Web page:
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Five Aside

Conte's new system outfoxes Leicester

Tactics Board
 By Mark Worrall

Chelsea must consider option of extending Guus Hiddink

Ever since Chelsea sacked Jose Mourinho a little over two months, a week does not pass without a new man being installed as favourite to take over the managerial reins at Stamford Bridge.

Pep Guardiola (Bayern Munich), Diego Simeone (Atletico Madrid), Massimiliano Allegri (Juventus), Jorge Sampaoli (ex-Chile), current interim boss Guus Hiddink, Manuel Pellegrini (Manchester City) and Antonio Conte (Italy) have all seen their prices ebb and flow over time with the bookies, with Conte named as the latest favourite to succeed Mourinho on a full-time basis.

Reports coming out of Italy on Tuesday suggest that the 46-year old Azzurri coach whose current contract expires at the end of Euro 2016 has agreed to a deal in principle with Chelsea to become their new manager, although Blues owner Roman Abramovich has yet to make a final decision on the appointment.

Conte's CV is certainly impressive. Having won five Serie A titles, plus the Champions League and UEFA Cup as a player with Juventus, the former midfielder went on to manage the Italian giants to three consecutive Scudettos before succeeding Cesare Prandelli as national team boss in August 2014.

On paper, Conte's feats as both player and manager put him ahead of countryman Allegri and the much-touted Simeone in the experience stakes -- although he shares a common shortcoming with his rivals in having a questionable command of the English language.

Whether or not Conte has the skill-sets to deal with the unique trials and tribulations that come with managing in the Premier League, and perhaps more importantly, keeping on the right side of the ever impatient Abramovich is open to conjecture. Right now, the Russian should be well aware that the next manager he appoints has to hit the ground running. As a bare minimum he must ensure that Chelsea are challenging for the domestic title and comfortably settled in a Champions League qualification berth.

It's a huge challenge. With Chelsea set to leave Stamford Bridge at the end of next season while their ancestral home is razed to the ground and rebuilt at a cost of circa £500 million, continuity of success is essential if Abramovich is to maintain the momentum build up since he bought the club in 2003.

Under Guus Hiddink, Chelsea's trainwreck of a season is on the way to being salvaged.
Under Guus Hiddink, Chelsea's trainwreck of a season is on the way to being salvaged.

Competition in the Premier League will be fiercer than ever. With Guardiola already announced as the next Manchester City manager, Mourinho primed to replace Louis van Gaal at Manchester United, Mauricio Pochettino working wonders at Tottenham Hotspur, Jurgen Klopp threatening to do the same with Liverpool and Arsene Wenger always keeping Arsenal in the mix, there's no guarantee that the next Chelsea manager will be successful. Factor in a wildcard like Leicester City and the task is made to look even more difficult.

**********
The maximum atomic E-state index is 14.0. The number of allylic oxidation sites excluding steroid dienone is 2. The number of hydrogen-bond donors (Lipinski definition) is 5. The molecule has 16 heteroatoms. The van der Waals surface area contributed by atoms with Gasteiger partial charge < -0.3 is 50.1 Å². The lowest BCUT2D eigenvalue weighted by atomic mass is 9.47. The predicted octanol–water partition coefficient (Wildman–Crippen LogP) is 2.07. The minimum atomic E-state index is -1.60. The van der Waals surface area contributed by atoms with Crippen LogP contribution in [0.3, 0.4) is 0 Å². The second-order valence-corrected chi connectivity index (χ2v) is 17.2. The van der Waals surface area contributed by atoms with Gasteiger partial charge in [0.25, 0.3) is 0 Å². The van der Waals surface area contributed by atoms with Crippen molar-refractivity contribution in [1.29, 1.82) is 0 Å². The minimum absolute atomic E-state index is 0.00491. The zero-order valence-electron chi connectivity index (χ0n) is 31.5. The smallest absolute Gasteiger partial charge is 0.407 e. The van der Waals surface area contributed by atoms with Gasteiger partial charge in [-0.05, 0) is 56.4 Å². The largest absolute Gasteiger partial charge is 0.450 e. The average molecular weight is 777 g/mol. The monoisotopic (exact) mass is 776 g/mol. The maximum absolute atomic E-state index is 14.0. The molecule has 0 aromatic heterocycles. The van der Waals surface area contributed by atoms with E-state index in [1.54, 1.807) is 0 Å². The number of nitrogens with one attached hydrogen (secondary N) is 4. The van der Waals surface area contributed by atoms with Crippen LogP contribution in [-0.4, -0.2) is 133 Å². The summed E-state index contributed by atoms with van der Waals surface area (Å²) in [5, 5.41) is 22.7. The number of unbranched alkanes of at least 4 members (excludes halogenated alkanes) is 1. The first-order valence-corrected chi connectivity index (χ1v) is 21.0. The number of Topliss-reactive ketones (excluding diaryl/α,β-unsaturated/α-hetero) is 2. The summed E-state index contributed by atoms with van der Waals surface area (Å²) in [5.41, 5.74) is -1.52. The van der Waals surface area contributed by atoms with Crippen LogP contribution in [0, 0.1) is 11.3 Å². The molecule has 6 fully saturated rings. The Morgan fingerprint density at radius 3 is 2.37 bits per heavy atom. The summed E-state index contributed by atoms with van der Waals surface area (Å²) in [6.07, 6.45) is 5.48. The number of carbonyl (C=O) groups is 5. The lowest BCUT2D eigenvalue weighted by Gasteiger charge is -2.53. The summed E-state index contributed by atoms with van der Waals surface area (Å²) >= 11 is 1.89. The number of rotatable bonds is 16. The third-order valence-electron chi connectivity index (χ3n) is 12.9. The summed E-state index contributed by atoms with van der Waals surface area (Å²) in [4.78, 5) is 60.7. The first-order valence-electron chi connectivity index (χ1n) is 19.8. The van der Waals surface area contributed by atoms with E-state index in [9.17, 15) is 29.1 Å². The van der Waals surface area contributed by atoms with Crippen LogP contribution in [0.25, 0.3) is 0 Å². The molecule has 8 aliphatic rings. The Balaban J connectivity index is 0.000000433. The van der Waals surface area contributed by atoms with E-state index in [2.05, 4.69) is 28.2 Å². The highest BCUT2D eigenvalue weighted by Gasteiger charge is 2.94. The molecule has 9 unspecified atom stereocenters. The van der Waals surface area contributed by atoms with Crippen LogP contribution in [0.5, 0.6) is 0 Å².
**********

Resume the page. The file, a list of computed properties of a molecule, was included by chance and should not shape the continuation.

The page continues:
If Abramovich is having a few sleepless nights contemplating who he hires next, that's understandable, though few will sympathise with a man who has been architect of his own insomnia.

There is of course a blindingly obvious solution to the Chelsea owner's dilemma which is being widely talked about by Blues supporters, and that is to persuade Hiddink to stay on for at least another year. The affable Dutchman may turn 70 years old in November, but his enthusiasm for football appears unsullied by age. Hiddink and Abramovich clearly enjoy a cordial working relationship and Chelsea's players have responded incredibly well to the fatherly style of management now very much in evidence.

Speaking after Chelsea thrashed Manchester City 5-1 to reach the quarterfinals of the FA Cup, midielder John Obi Mikel, who has seen his fortunes at Stamford Bridge transformed since Hiddink replaced Mourinho, stated that he wanted the Dutchman to be given the job on a permanent basis.

Mikel went further, saying that 98 or 99 percent of the players also want Hiddink to stay, while underlining the rediscovered feeling of positivity in the dressing room by joking about Diego Costa being in a good mood. Costa is certainly scoring goals for fun again, and the sullen scowl Costa sported during the first half of this turbulent campaign has been replaced with a smile.

Chelsea supporters, too, have been encouraged by the spirited nature of recent performances. Hiddink, the known quantity, would be a popular choice with many fans who believe that his appointment via a one-year contract extension would buy Abramovich more time to ensure he found the right man to take the role on a longer term basis.

Mark Worrall is one of ESPN FC's Chelsea bloggers. You can follow him on Twitter @gate17marco.


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